Maslow Media Group is proud to honor a trailblazing female director and producer, Jenni Gold. In her upcoming film, Cinemability, Jenni challenges directors and producers everywhere to rethink stereotypical portrayals of disability in film and television.


How does Hollywood portray disability? Is it changing?

We assume that as society becomes more enlightened, films will reflect that. Yet, we still find instances of regression: stereotypical portrayals that are shocking. Some filmmakers continue to base their work on what they have seen in the past instead of having a true understanding of disability. The media has tremendous power to influence society’s understanding of those who are different.


Why have characters always been defined by their disabilities?

In reality, a wheelchair user for example is not thinking about their wheelchair every day. That person is concerned with the same things as everyone else: work, traffic, love and all that life throws at us.  Having a disability isn’t the only thing that defines a person. However, many people still believe that it is the only story and it shows.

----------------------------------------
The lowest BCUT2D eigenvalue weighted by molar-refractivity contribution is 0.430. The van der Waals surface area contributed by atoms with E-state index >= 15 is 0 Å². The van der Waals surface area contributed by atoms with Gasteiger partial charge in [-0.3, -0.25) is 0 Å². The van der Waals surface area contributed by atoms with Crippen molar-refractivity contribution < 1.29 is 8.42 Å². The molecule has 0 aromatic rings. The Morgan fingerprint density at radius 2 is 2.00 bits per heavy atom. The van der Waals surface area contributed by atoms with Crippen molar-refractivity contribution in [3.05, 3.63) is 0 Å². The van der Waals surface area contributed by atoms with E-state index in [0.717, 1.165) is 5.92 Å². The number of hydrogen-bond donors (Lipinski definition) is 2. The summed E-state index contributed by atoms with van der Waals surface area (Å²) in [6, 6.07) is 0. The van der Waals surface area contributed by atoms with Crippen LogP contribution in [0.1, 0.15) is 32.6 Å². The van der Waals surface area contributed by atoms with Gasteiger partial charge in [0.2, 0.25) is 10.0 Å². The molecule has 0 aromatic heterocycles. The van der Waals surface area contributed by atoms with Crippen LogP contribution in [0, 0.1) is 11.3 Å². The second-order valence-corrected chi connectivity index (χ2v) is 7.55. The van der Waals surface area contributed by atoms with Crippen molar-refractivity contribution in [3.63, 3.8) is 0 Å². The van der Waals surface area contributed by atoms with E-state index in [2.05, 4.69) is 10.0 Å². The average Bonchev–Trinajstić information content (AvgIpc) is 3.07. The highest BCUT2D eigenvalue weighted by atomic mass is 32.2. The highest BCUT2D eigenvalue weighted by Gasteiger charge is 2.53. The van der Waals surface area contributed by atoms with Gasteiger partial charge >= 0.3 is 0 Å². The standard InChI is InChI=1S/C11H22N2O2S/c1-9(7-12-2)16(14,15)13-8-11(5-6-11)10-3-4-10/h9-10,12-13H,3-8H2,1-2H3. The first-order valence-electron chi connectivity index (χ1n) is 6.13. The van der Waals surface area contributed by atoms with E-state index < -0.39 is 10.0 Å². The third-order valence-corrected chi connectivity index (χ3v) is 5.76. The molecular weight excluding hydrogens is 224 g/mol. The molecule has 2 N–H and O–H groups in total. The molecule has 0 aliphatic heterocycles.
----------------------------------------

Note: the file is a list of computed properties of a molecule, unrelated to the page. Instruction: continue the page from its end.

As a woman living with a disability in this industry, what kinds of challenges have you faced and how have you overcome them?

Working women directors are very far and few between and so the fact that I also use a wheelchair just added another hurdle. I started my own production company and created my own projects so that I could hire myself. Sometimes you have to make your own opportunities. Filmmaking and storytelling are like breathing to me. It’s something I have to do.


Maslow Media Group Inc. is a certified woman-owned business that provides crewing, staffing, payroll, creative and government services. How are the projects that you manage typically staffed?

We use crews that we know and when working in other locations we utilize staffing agencies like Maslow Media Group.  It is important to know that you can count on crew members you are hiring and Maslow Media Group gives you that confidence.


Was the staffing and crewing unique for this particular project?

Yes. It was different in that we were filming a documentary over a long period of time. I had my small team of people working on it and we were often required to shoot with short notice. If an A-list star was suddenly available, we needed to drop everything and go. So it wasn’t a standard preproduction and production. This was a “catch it when you can” type of project.


What types of dialogue do you hope this film will inspire in the industry?

I think it will inspire dialogue about inclusion and a new understanding of disability.  Plus I hope people will say: “Wow that documentary was fun and entertaining!”



Cinemability is being released in 2015 to coincide with the anniversary of the signing of the Americans with Disabilities Act. Don’t miss it.